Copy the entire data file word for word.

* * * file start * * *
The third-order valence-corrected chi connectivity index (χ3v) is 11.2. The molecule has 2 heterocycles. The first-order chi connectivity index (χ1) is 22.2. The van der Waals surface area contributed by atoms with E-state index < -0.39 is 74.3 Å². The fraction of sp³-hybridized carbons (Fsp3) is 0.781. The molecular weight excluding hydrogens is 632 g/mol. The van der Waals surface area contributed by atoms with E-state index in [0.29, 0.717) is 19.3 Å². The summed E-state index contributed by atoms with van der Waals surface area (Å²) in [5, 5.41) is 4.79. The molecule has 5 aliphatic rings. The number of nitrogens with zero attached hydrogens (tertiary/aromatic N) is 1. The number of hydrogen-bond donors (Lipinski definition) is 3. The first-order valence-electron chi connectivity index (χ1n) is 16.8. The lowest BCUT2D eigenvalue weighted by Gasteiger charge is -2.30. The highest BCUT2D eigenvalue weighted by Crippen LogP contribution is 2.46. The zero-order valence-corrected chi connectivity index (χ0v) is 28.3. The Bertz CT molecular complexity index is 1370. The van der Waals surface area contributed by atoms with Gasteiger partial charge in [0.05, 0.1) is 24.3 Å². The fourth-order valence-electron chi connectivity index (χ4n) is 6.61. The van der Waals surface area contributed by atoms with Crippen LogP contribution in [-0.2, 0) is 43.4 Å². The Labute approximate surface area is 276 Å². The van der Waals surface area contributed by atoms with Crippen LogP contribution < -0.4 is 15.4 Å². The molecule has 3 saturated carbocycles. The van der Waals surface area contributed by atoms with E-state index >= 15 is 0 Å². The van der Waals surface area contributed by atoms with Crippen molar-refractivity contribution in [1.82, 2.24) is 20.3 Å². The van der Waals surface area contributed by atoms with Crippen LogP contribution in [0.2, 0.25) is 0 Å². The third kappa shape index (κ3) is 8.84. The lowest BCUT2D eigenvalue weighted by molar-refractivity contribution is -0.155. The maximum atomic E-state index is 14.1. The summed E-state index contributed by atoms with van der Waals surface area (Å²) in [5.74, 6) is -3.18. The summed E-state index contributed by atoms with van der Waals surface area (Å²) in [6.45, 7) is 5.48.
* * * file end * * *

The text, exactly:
The third-order valence-corrected chi connectivity index (χ3v) is 11.2. The molecule has 2 heterocycles. The first-order chi connectivity index (χ1) is 22.2. The van der Waals surface area contributed by atoms with E-state index < -0.39 is 74.3 Å². The fraction of sp³-hybridized carbons (Fsp3) is 0.781. The molecular weight excluding hydrogens is 632 g/mol. The van der Waals surface area contributed by atoms with E-state index in [0.29, 0.717) is 19.3 Å². The summed E-state index contributed by atoms with van der Waals surface area (Å²) in [5, 5.41) is 4.79. The molecule has 5 aliphatic rings. The number of nitrogens with zero attached hydrogens (tertiary/aromatic N) is 1. The number of hydrogen-bond donors (Lipinski definition) is 3. The first-order valence-electron chi connectivity index (χ1n) is 16.8. The lowest BCUT2D eigenvalue weighted by Gasteiger charge is -2.30. The highest BCUT2D eigenvalue weighted by Crippen LogP contribution is 2.46. The zero-order valence-corrected chi connectivity index (χ0v) is 28.3. The Bertz CT molecular complexity index is 1370. The van der Waals surface area contributed by atoms with Gasteiger partial charge in [0.05, 0.1) is 24.3 Å². The fourth-order valence-electron chi connectivity index (χ4n) is 6.61. The van der Waals surface area contributed by atoms with Crippen LogP contribution in [-0.2, 0) is 43.4 Å². The Labute approximate surface area is 276 Å². The van der Waals surface area contributed by atoms with Crippen LogP contribution < -0.4 is 15.4 Å². The molecule has 3 saturated carbocycles. The van der Waals surface area contributed by atoms with E-state index >= 15 is 0 Å². The van der Waals surface area contributed by atoms with Crippen molar-refractivity contribution in [1.82, 2.24) is 20.3 Å². The van der Waals surface area contributed by atoms with Crippen LogP contribution in [0.2, 0.25) is 0 Å². The third kappa shape index (κ3) is 8.84. The lowest BCUT2D eigenvalue weighted by molar-refractivity contribution is -0.155. The maximum atomic E-state index is 14.1. The summed E-state index contributed by atoms with van der Waals surface area (Å²) in [5.74, 6) is -3.18. The summed E-state index contributed by atoms with van der Waals surface area (Å²) in [6.45, 7) is 5.48.